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I'm trying to prove the efficiency of OLS over GLS when the covariance matrix of the error $\varepsilon$ is mistakenly assumed to be $\sigma^2\Sigma$ instead of $\sigma^2 I$. After deriving the variances, what I have so far is: $Var(\beta^{ols}) = \sigma^2(X'X)^{-1}$ and $Var(\beta^{gls}) = \sigma^2(X'\Sigma^{-1} X)^{-1}$.

Want to show $Var(\beta^{gls}) - Var(\beta^{ols})$ is psd. $$\implies \sigma^2(X'\Sigma^{-1} X)^{-1} - \sigma^2(X'X)^{-1} \geq 0\\ \implies (X'\Sigma^{-1} X)^{-1} - (X'X)^{-1} \geq 0 \\ \iff X'X - X'\Sigma^{-1} X \geq 0 $$ But this is where I don't know how to proceed. First I tried $X'(I-\Sigma^{-1})X \geq 0$ but got stuck. Any hints on how to continue?

Update: After one of the comments, I want to double check the variance of $\beta^{gls}$: $$Var(\beta^{gls}) = Var[(X'\Sigma^{-1}X)^{-1} X'\Sigma^{-1}\varepsilon]\\ =(X'\Sigma^{-1}X)^{-1} X'\Sigma^{-1} Var(\varepsilon) \Sigma^{-1} X(X'\Sigma^{-1}X)^{-1} $$ Here's is where I think I made the mistake, I replaced the variance of $\varepsilon$ as the one that we think is "right" (i.e. $\sigma^{2}\Sigma) $. Should I replace it with the real one (i.e. $\sigma^2I$)?

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  • $\begingroup$ It seems to me the Gauss-Markov theorem implies this as part of its more general conclusion about the BLUE property of OLS, or am I missing something? $\endgroup$
    – jbowman
    Mar 30, 2019 at 18:30
  • $\begingroup$ @jbowman I Agree with you, I saw the proof of Gauss-Markov on Wikipedia, I'm just having a hard time figuring out what would the D matrix used in the proof specifically for GLS. $\endgroup$
    – user280809
    Mar 30, 2019 at 18:44
  • $\begingroup$ Perhaps you could be able to use the properties of $\Sigma$? After all, it is not just any matrix, it must have some specific features. $\endgroup$ Mar 30, 2019 at 20:48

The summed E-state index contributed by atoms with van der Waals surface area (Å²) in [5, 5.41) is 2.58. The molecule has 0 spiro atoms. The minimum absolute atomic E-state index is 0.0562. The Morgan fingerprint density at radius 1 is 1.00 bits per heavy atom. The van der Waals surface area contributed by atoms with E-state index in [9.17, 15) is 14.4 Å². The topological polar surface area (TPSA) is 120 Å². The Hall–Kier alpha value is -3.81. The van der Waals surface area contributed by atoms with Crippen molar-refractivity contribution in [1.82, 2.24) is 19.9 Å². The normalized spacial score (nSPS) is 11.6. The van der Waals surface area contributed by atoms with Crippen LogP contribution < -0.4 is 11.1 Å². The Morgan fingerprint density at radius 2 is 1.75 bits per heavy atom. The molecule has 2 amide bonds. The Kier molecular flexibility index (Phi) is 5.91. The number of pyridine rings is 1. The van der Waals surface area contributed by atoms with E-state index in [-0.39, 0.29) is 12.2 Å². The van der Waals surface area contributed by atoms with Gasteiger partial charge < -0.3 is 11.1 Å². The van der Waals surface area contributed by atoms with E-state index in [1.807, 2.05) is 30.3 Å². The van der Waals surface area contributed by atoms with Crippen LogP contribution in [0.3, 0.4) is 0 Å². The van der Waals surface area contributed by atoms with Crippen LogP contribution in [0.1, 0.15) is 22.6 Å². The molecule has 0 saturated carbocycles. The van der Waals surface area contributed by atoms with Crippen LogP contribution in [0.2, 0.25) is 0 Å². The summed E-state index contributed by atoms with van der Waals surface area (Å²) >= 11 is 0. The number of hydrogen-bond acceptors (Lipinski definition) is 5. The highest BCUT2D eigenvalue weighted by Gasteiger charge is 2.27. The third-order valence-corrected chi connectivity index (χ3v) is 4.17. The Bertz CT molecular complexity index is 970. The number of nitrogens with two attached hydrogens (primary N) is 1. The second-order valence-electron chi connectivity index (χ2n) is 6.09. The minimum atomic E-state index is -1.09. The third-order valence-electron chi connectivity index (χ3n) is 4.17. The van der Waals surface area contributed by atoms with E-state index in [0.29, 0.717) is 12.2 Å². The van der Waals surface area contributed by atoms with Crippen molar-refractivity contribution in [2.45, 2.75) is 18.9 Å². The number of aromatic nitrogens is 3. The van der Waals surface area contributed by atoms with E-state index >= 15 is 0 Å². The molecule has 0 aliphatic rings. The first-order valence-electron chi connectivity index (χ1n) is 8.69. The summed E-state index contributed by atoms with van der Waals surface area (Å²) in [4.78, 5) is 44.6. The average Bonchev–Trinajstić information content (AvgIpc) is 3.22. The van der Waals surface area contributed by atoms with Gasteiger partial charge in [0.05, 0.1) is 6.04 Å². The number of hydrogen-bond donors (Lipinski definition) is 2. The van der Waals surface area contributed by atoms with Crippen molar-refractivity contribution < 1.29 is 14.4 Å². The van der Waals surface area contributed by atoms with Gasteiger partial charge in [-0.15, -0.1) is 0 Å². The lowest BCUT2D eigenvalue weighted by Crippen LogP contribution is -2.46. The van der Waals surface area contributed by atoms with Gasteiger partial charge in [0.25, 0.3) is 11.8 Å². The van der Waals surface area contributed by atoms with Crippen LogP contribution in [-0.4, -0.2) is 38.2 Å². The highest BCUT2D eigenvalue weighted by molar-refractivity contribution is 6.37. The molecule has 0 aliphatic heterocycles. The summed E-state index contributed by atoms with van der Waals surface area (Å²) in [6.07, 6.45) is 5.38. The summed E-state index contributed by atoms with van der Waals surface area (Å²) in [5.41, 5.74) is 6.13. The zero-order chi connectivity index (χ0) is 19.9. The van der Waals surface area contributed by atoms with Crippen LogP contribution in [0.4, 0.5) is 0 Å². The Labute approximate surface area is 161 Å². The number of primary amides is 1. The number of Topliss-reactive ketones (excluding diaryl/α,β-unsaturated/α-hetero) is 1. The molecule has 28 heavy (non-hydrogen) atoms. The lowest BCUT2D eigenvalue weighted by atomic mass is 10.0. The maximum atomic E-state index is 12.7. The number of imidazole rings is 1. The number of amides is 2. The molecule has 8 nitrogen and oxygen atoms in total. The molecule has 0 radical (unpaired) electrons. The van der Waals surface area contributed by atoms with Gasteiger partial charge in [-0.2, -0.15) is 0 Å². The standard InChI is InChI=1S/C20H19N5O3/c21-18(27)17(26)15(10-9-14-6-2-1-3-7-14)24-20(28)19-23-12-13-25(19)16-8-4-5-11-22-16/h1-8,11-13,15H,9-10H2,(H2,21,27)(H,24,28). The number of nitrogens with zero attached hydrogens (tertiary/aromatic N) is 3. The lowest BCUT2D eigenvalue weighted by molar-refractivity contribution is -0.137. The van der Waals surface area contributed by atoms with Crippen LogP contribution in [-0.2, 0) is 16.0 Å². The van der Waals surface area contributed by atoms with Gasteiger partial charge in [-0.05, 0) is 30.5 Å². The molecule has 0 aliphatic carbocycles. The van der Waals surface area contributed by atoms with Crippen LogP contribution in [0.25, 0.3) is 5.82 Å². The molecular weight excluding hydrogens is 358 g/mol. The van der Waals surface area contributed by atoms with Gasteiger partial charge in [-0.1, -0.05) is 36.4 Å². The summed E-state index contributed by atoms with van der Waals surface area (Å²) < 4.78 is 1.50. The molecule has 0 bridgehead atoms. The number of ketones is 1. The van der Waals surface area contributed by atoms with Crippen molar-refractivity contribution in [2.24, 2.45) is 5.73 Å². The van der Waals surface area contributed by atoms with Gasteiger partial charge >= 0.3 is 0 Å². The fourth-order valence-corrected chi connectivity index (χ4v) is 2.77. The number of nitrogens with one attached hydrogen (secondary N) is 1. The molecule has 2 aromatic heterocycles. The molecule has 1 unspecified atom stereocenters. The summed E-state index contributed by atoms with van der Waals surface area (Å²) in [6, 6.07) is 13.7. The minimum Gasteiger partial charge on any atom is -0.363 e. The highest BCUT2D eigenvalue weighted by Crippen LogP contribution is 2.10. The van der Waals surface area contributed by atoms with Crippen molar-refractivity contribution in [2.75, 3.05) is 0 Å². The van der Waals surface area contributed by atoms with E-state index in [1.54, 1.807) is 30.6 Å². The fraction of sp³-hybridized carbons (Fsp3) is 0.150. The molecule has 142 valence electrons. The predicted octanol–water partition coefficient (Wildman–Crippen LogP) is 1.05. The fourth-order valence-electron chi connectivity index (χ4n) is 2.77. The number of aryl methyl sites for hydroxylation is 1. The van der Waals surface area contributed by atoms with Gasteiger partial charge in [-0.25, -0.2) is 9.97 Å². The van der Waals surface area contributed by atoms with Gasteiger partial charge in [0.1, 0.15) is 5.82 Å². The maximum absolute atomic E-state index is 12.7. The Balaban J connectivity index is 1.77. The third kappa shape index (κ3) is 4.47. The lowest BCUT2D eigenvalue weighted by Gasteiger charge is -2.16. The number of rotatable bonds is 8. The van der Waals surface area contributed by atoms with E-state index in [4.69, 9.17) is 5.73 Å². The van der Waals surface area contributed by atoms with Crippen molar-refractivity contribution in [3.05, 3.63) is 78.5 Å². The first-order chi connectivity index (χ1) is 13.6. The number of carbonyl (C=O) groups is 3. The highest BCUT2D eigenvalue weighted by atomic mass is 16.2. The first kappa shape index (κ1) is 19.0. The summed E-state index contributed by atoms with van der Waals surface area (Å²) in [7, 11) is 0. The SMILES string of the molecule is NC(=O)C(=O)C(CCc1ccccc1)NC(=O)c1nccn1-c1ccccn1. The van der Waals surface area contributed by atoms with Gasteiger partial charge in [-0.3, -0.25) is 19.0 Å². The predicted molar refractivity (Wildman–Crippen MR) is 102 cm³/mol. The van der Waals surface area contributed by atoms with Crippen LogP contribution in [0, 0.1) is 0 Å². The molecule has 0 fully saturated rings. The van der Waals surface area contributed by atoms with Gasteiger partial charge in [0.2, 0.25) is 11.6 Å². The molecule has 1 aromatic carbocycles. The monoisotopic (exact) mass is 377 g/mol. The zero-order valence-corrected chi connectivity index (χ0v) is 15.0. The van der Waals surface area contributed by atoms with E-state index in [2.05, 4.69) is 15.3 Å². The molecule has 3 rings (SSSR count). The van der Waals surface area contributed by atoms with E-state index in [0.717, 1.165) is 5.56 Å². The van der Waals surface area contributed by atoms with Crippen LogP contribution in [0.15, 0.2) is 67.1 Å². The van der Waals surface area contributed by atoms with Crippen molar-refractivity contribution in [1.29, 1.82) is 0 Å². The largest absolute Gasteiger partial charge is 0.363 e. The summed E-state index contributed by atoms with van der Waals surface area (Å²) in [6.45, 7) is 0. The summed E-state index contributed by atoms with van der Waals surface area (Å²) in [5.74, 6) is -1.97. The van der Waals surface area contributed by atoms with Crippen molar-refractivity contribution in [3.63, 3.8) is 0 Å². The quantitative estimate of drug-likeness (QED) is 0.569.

• $\begingroup$ When the variance matrix of $\varepsilon$ is $\sigma^2 I$, then $Var(\beta^{gls}) \neq \sigma^2(X'\Sigma^{-1} X)^{-1}$. $\endgroup$
    – Bertrand
    Mar 30, 2019 at 20:59
  • $\begingroup$ @RichardHardy Yes, it must be positive semidefinite and symmetric, which means it can be written $\Sigma = \Sigma^{\frac{1}{2}} \Sigma^{\frac{1}{2}}$, but I still cannot get it. $\endgroup$
    – user280809
    Mar 30, 2019 at 20:59

2 Answers 2

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This is what I ended up doing: $$Var(\beta^{gls}) = Var[(X'\Sigma^{-1}X)^{-1} X'\Sigma^{-1}\varepsilon]\\ =(X'\Sigma^{-1}X)^{-1} X'\Sigma^{-1} Var(\varepsilon) \Sigma^{-1} X(X'\Sigma^{-1}X)^{-1}\\ = \sigma^2 (X'\Sigma^{-1}X)^{-1} X'\Sigma^{-1} \Sigma^{-1} X(X'\Sigma^{-1}X)^{-1}\\ $$

Want to show $Var(\beta^{gls}) - Var(\beta^{ols})$ is psd. $$\implies \sigma^2 (X'\Sigma^{-1}X)^{-1} X'\Sigma^{-1} \Sigma^{-1} X(X'\Sigma^{-1}X)^{-1} - \sigma^2(X'X)^{-1} \geq 0\\ \iff X'X - X'\Sigma^{-1}X( X'\Sigma^{-1} \Sigma^{-1} X)^{-1}X'\Sigma^{-1}X \geq 0\\ \implies X'(I-\Sigma^{-1}X( X'\Sigma^{-1} \Sigma^{-1} X)^{-1}X'\Sigma^{-1})X \geq 0\\ \implies X'MX\geq0 $$ Where $M$ is the residual maker matrix, and since $M$ is psd, the statement holds.

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It is known that $V(\beta^{gls}-\beta^{ols}|X)$ is positive semidefinite. Here it turns out that $$V(\beta^{gls}-\beta^{ols}|X)=V(\beta^{gls}|X)-V(\beta^{ols}|X),$$ hence the conclusion that $\beta^{ols}$ is relatively more efficient than $\beta^{gls}$ if $V(\varepsilon|X)=\sigma^2I_N$.

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  • $\begingroup$ How do we know that $V(\beta^{gls} - \beta{ols})|X)$ is psd? $\endgroup$
    – user280809
    Apr 2, 2019 at 12:56
  • $\begingroup$ Any variance matrix is positive semidefinite. This follows from its definition: $V[Z]=E[(Z−E[Z])(Z−E[Z])^T]$. Take $Z = \beta^{gls}-\beta^{ols}|X $ $\endgroup$
    – Bertrand
    Apr 2, 2019 at 18:05
  • $\begingroup$ I agree with the variance statement, but then what would stop me from saying that $V(\beta^{OLS} - \beta^{GLS})$ is positive semidefinite too and apply the same argument? Anyhow, I think I got the proof and it was because of your initial comment, so I really appreciate your help. I'll post it as soon as I have time. $\endgroup$
    – user280809
    Apr 3, 2019 at 0:06
  • $\begingroup$ Yes, indeed, in general $$V(\beta^{gls}-\beta^{ols}|X)=V(\beta^{ols}-\beta^{gls}|X)=V(\beta^{ols})-2cov(\beta^{gls},\beta^{ols}|X)+V(\beta^{ols}|X).$$In this particular case, however, this last expression boilds down to the above equality. $\endgroup$
    – Bertrand
    Apr 3, 2019 at 6:38

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